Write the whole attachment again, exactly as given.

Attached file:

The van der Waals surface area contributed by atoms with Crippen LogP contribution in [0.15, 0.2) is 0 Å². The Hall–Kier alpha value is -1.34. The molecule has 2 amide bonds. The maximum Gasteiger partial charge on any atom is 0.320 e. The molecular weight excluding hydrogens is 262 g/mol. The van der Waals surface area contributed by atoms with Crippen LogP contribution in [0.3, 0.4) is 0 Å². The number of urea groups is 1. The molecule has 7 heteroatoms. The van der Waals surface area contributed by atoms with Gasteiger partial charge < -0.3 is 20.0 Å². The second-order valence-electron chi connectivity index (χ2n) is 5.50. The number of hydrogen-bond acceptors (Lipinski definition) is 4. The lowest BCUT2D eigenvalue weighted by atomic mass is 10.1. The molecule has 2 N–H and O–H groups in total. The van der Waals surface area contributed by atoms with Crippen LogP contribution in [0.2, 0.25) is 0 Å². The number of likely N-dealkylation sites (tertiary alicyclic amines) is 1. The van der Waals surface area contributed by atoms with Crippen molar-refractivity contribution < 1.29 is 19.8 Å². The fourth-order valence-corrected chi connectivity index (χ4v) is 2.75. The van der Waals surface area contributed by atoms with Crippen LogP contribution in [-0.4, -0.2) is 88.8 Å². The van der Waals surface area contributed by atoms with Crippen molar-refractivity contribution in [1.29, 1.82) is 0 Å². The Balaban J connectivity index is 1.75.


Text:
The van der Waals surface area contributed by atoms with Crippen LogP contribution in [0.15, 0.2) is 0 Å². The Hall–Kier alpha value is -1.34. The molecule has 2 amide bonds. The maximum Gasteiger partial charge on any atom is 0.320 e. The molecular weight excluding hydrogens is 262 g/mol. The van der Waals surface area contributed by atoms with Crippen LogP contribution in [0.3, 0.4) is 0 Å². The number of urea groups is 1. The molecule has 7 heteroatoms. The van der Waals surface area contributed by atoms with Gasteiger partial charge < -0.3 is 20.0 Å². The second-order valence-electron chi connectivity index (χ2n) is 5.50. The number of hydrogen-bond acceptors (Lipinski definition) is 4. The lowest BCUT2D eigenvalue weighted by atomic mass is 10.1. The molecule has 2 N–H and O–H groups in total. The van der Waals surface area contributed by atoms with Crippen LogP contribution in [0.2, 0.25) is 0 Å². The number of likely N-dealkylation sites (tertiary alicyclic amines) is 1. The van der Waals surface area contributed by atoms with Crippen molar-refractivity contribution < 1.29 is 19.8 Å². The fourth-order valence-corrected chi connectivity index (χ4v) is 2.75. The van der Waals surface area contributed by atoms with Crippen LogP contribution in [-0.4, -0.2) is 88.8 Å². The van der Waals surface area contributed by atoms with Crippen molar-refractivity contribution in [1.29, 1.82) is 0 Å². The Balaban J connectivity index is 1.75.